I will confess to being a food person. I love to find great food, and I enjoy eating it. Whether it is a fantastic piece of salmon or some great home grown tomatoes, I think eating quality food is not only a treat but good for you.
When I tasted this White Lady peach from Jamison's Orchard in Roanoke, Virginia, I knew that I would have to write about it so that it could join the collection of great food that I have talked about in my blog posts. A peach as good as the White Lady deserves to be memorialized.
I know that I have never tasted a peach like the White Lady. The first bite made me think that it had been infused with sugar. I wasn't surprised when I went back the next day, and all the White Ladies were gone. I consoled myself by going home and grilling a few lesser peaches.
Most people understand that the closer you get to the farm, usually the better your food is. We lived on a farm in Canada for sixteen years in the seventies and early eighties. I raised purebred Angus cattle, milked a Guernsey cow, and collected eggs from our hardy band of chickens who ate snow in the winter instead of drinking water. We also had a huge garden which produced wonderful English peas, broccoli, cabbage, cauliflower, squash, corn, tomatoes, zucchini, and more potates than we could ever eat. My wife made homemade bread, yogurt, and even churned butter.
I was also raised in the Piedmont of North Carolina where gardens, fresh foods, and canning are a tradition. With that kind of background, I like to think I have a head start on most people when it comes to finding great fresh foods.
We also are fortunate to be near Jamison's Produce and Orchards when we are in the Virginia mountains overlooking Roanoke and close by Winberry's Farm when we are staying on the North Carolina's Southern Outer Banks near the beaches of Emerald Isle. Both are excellent sources of wonderful locally grown produce.
Our fresh produce season on the coast starts usually in the middle of April with the first ripe strawberries. The real excitement for me comes with the first homegrown tomato of the season which is usually around the first of June. When we have a dry fall, our tomatoes can last well into December. I have picked them as late as December 19.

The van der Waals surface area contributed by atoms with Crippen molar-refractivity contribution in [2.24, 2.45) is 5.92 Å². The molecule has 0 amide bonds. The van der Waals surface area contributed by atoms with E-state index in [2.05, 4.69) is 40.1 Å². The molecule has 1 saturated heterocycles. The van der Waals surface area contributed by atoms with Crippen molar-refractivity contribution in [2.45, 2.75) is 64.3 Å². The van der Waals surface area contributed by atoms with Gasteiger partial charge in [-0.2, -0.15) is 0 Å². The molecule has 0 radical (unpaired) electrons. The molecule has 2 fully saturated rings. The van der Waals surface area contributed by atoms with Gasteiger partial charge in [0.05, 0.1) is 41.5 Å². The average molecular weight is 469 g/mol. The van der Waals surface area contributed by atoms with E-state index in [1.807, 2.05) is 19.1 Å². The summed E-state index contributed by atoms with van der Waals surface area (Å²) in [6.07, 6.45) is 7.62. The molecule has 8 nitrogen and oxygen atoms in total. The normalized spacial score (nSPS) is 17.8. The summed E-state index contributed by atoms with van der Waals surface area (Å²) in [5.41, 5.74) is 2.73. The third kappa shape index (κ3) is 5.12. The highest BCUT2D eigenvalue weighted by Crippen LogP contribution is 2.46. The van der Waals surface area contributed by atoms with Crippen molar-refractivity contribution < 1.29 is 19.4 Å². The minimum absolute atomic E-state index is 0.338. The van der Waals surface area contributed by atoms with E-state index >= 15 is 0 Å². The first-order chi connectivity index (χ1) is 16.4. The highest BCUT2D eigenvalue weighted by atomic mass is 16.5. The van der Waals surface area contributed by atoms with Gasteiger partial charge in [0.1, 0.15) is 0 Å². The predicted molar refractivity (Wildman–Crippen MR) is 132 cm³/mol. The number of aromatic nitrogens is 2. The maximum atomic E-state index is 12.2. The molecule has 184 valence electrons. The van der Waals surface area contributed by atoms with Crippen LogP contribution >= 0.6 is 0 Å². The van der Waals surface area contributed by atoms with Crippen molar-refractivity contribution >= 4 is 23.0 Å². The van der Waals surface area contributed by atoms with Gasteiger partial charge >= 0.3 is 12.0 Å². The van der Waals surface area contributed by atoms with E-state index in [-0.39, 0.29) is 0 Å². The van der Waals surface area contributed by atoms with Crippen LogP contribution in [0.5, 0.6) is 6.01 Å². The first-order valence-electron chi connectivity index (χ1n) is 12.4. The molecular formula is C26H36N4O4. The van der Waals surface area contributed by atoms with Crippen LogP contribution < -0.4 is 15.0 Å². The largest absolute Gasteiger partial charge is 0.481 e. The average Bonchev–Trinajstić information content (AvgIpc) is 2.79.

Between the middle of April and the middle of December, we enjoy wonderful local produce and some fantastic locally caught fish and shrimp from places like Clyde Phillip's Seafood between the bridges in Swansboro.
Each area has specialities. The cabbage, squash, peaches, and apples seem to do particularly well in the hills and mountains around Roanoke. Tomatoes, blueberries, cantaloupes, watermelons, and sweet potatoes are specialities along the coast. A Bogue Sound watermelon is a true special summer treat. If the moisture is there corn seems to do well in both areas.
After the watermelons come in, we know the coastal produce season is starting to wind down. By late August, much of our produce at the coast comes from the north. During August we can stay local by heading to Roanoke, where we often get to re-visit what we have enjoyed on the coast during July. Corn and tomatoes really hit their stride in the mountains during early August.
Last year, we had an unusual fall, and there was a time when pumpkins and watermelons were at the produce stand together during early October.
In September and early October, we get a special treat along the coast, Epsicopalian lobsters. Two of the area churches have lobsterfests which we always try to attend.
By late October, we see the last of the local produce, huge bags of sweet potatoes that have been cured and are ready to winter in our garage.
Then it isn't long to the Thanksgiving feast, and not long after that I am planting tomato seeds for next year's crop.